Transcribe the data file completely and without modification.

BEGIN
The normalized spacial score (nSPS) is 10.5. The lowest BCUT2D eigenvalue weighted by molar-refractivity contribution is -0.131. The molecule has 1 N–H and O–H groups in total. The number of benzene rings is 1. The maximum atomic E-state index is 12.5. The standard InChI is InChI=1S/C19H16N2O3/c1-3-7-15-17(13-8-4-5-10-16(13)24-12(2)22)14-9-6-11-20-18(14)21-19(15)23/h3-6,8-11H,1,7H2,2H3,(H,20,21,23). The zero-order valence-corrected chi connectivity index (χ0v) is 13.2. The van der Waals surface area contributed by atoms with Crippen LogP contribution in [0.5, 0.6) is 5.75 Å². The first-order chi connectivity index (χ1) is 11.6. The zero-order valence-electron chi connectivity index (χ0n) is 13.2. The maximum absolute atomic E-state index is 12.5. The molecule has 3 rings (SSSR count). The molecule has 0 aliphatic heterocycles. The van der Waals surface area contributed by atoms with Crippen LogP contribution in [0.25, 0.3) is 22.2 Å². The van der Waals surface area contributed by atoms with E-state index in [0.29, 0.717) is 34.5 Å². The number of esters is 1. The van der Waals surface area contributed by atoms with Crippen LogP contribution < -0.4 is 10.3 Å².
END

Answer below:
The normalized spacial score (nSPS) is 10.5. The lowest BCUT2D eigenvalue weighted by molar-refractivity contribution is -0.131. The molecule has 1 N–H and O–H groups in total. The number of benzene rings is 1. The maximum atomic E-state index is 12.5. The standard InChI is InChI=1S/C19H16N2O3/c1-3-7-15-17(13-8-4-5-10-16(13)24-12(2)22)14-9-6-11-20-18(14)21-19(15)23/h3-6,8-11H,1,7H2,2H3,(H,20,21,23). The zero-order valence-corrected chi connectivity index (χ0v) is 13.2. The van der Waals surface area contributed by atoms with Crippen LogP contribution in [0.5, 0.6) is 5.75 Å². The first-order chi connectivity index (χ1) is 11.6. The zero-order valence-electron chi connectivity index (χ0n) is 13.2. The maximum absolute atomic E-state index is 12.5. The molecule has 3 rings (SSSR count). The molecule has 0 aliphatic heterocycles. The van der Waals surface area contributed by atoms with Crippen LogP contribution in [0.25, 0.3) is 22.2 Å². The van der Waals surface area contributed by atoms with E-state index in [0.29, 0.717) is 34.5 Å². The number of esters is 1. The van der Waals surface area contributed by atoms with Crippen LogP contribution < -0.4 is 10.3 Å².